Billy Graham, Martin Luther King Jr., and racial tensions and bridge building today.
“People are often led to causes and often become committed to great ideas through persons who personify those ideas. They have to find the embodiment of the idea in flesh and blood in order to commit themselves to it.” - Martin Luther King, Jr., February 13, 1961
For 20 years, I didn’t know a thing about Billy Graham. Over that time, he came to be affectionately known as America’s Pastor. But as an American, I had not heard one of his sermons or watched any of his crusades. As it turns out, I wasn’t alone.
As LifeWay Research recently pointed out, 33% of Protestant churchgoers don’t know Billy Graham’s ministry. I’d venture to say that a good percentage of those churchgoers are African-American. For 20 years of my life, that was true of me. As an African-American man raised in a Baptist church in the South, Graham wasn’t on my radar.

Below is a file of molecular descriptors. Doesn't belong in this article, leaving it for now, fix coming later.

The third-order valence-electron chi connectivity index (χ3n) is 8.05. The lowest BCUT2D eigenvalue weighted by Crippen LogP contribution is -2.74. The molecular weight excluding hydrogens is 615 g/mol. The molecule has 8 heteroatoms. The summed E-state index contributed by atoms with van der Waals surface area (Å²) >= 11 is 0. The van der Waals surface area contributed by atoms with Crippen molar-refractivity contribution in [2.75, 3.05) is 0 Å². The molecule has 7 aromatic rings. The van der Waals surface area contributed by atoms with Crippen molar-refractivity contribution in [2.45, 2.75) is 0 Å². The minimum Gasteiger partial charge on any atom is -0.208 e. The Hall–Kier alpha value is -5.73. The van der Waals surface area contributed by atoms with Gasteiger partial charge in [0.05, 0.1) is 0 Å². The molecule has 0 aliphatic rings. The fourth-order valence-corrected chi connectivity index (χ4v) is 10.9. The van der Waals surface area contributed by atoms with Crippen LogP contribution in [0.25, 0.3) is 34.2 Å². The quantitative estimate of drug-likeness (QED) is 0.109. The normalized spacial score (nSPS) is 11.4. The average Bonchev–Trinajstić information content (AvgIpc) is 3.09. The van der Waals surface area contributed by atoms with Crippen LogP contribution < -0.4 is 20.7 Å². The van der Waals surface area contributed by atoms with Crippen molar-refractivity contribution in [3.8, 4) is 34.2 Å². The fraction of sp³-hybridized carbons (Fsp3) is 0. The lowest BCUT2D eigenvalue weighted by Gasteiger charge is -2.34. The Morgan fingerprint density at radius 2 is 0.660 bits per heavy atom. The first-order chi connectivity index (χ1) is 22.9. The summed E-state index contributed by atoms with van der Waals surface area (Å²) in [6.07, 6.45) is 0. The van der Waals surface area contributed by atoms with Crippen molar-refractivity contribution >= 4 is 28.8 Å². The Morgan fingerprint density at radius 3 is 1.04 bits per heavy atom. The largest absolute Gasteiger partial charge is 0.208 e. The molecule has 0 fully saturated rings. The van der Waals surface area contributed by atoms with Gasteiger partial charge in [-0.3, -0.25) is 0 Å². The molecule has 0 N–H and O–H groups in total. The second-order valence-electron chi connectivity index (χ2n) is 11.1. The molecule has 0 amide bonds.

In fact, I stumbled upon Graham’s ministry accidentally. As I consumed biographical content about one of my heroes in the faith, Martin Luther King, Jr., Graham’s name and his relationship with King peaked my interest. Who was this man of whom King said, “Had it not been for the ministry of my good friend Dr. Billy Graham, my work in the Civil Rights Movement would not have been as successful as it has been?”
Graham met King during a 1957 crusade in New York. They soon became friends—a friendship that led King to ask that Graham call him by his childhood name, Mike. As I read more about Graham (via King’s life), I decided to listen to some of Graham’s Crusade messages. They were simple, yet profound. As I listened, I hoped one day to learn more about his life and legacy. Little did I know that one day, ...